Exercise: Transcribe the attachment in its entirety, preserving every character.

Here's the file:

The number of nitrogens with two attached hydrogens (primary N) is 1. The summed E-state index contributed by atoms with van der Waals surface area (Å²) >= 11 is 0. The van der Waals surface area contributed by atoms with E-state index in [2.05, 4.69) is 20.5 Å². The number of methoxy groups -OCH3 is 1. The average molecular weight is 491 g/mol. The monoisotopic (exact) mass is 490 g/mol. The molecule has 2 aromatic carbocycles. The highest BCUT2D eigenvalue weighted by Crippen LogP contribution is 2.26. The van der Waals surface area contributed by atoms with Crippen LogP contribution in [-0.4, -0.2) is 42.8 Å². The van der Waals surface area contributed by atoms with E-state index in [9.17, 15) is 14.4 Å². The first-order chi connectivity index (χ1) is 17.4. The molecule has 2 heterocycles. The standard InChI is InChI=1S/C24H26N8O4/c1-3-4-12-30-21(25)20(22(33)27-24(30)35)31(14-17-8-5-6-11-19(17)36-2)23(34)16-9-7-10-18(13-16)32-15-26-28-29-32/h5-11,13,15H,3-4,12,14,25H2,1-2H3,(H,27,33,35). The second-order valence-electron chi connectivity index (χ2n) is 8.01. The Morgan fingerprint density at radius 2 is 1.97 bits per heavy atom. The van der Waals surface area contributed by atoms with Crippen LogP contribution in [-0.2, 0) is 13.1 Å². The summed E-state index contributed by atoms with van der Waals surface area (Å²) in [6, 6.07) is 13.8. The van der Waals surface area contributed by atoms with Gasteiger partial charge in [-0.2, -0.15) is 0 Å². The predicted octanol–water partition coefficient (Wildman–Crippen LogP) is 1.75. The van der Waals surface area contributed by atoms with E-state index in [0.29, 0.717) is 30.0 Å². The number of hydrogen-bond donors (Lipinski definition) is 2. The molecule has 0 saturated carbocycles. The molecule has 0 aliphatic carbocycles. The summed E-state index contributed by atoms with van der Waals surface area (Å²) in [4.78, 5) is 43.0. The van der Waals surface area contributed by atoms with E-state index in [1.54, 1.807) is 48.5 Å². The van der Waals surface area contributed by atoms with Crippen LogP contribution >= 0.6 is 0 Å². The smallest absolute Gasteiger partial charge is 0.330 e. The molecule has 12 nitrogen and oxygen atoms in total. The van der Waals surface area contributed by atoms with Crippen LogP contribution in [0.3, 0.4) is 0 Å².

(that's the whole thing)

The number of nitrogens with two attached hydrogens (primary N) is 1. The summed E-state index contributed by atoms with van der Waals surface area (Å²) >= 11 is 0. The van der Waals surface area contributed by atoms with E-state index in [2.05, 4.69) is 20.5 Å². The number of methoxy groups -OCH3 is 1. The average molecular weight is 491 g/mol. The monoisotopic (exact) mass is 490 g/mol. The molecule has 2 aromatic carbocycles. The highest BCUT2D eigenvalue weighted by Crippen LogP contribution is 2.26. The van der Waals surface area contributed by atoms with Crippen LogP contribution in [-0.4, -0.2) is 42.8 Å². The van der Waals surface area contributed by atoms with E-state index in [9.17, 15) is 14.4 Å². The first-order chi connectivity index (χ1) is 17.4. The molecule has 2 heterocycles. The standard InChI is InChI=1S/C24H26N8O4/c1-3-4-12-30-21(25)20(22(33)27-24(30)35)31(14-17-8-5-6-11-19(17)36-2)23(34)16-9-7-10-18(13-16)32-15-26-28-29-32/h5-11,13,15H,3-4,12,14,25H2,1-2H3,(H,27,33,35). The second-order valence-electron chi connectivity index (χ2n) is 8.01. The Morgan fingerprint density at radius 2 is 1.97 bits per heavy atom. The van der Waals surface area contributed by atoms with Crippen LogP contribution in [-0.2, 0) is 13.1 Å². The summed E-state index contributed by atoms with van der Waals surface area (Å²) in [6, 6.07) is 13.8. The van der Waals surface area contributed by atoms with Gasteiger partial charge in [-0.2, -0.15) is 0 Å². The predicted octanol–water partition coefficient (Wildman–Crippen LogP) is 1.75. The van der Waals surface area contributed by atoms with E-state index in [0.29, 0.717) is 30.0 Å². The number of hydrogen-bond donors (Lipinski definition) is 2. The molecule has 0 saturated carbocycles. The molecule has 0 aliphatic carbocycles. The summed E-state index contributed by atoms with van der Waals surface area (Å²) in [4.78, 5) is 43.0. The van der Waals surface area contributed by atoms with E-state index in [1.54, 1.807) is 48.5 Å². The van der Waals surface area contributed by atoms with Crippen LogP contribution >= 0.6 is 0 Å². The smallest absolute Gasteiger partial charge is 0.330 e. The molecule has 12 nitrogen and oxygen atoms in total. The van der Waals surface area contributed by atoms with Crippen LogP contribution in [0.3, 0.4) is 0 Å².